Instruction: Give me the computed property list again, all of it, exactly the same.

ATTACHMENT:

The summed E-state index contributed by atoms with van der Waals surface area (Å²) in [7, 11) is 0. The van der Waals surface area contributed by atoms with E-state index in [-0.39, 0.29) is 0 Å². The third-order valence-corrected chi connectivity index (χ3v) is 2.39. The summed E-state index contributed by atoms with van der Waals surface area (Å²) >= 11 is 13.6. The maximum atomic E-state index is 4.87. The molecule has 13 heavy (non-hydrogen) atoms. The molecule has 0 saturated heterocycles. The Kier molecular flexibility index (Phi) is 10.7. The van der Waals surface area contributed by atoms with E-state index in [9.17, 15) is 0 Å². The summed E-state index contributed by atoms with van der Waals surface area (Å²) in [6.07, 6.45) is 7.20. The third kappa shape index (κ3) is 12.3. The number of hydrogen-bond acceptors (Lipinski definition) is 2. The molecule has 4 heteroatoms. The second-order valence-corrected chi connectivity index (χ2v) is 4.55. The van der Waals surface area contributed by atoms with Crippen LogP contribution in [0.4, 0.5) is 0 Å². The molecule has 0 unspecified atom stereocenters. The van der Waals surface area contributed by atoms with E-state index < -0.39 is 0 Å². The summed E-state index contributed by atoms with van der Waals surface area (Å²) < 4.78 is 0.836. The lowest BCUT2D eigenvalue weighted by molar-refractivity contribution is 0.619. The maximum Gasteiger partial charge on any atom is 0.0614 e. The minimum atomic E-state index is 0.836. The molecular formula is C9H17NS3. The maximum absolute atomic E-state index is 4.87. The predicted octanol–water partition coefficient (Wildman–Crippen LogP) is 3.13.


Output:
The summed E-state index contributed by atoms with van der Waals surface area (Å²) in [7, 11) is 0. The van der Waals surface area contributed by atoms with E-state index in [-0.39, 0.29) is 0 Å². The third-order valence-corrected chi connectivity index (χ3v) is 2.39. The summed E-state index contributed by atoms with van der Waals surface area (Å²) >= 11 is 13.6. The maximum atomic E-state index is 4.87. The molecule has 13 heavy (non-hydrogen) atoms. The molecule has 0 saturated heterocycles. The Kier molecular flexibility index (Phi) is 10.7. The van der Waals surface area contributed by atoms with E-state index in [9.17, 15) is 0 Å². The summed E-state index contributed by atoms with van der Waals surface area (Å²) in [6.07, 6.45) is 7.20. The third kappa shape index (κ3) is 12.3. The number of hydrogen-bond acceptors (Lipinski definition) is 2. The molecule has 4 heteroatoms. The second-order valence-corrected chi connectivity index (χ2v) is 4.55. The van der Waals surface area contributed by atoms with Crippen LogP contribution in [0.4, 0.5) is 0 Å². The molecule has 0 unspecified atom stereocenters. The van der Waals surface area contributed by atoms with E-state index < -0.39 is 0 Å². The summed E-state index contributed by atoms with van der Waals surface area (Å²) < 4.78 is 0.836. The lowest BCUT2D eigenvalue weighted by molar-refractivity contribution is 0.619. The maximum Gasteiger partial charge on any atom is 0.0614 e. The minimum atomic E-state index is 0.836. The molecular formula is C9H17NS3. The maximum absolute atomic E-state index is 4.87. The predicted octanol–water partition coefficient (Wildman–Crippen LogP) is 3.13.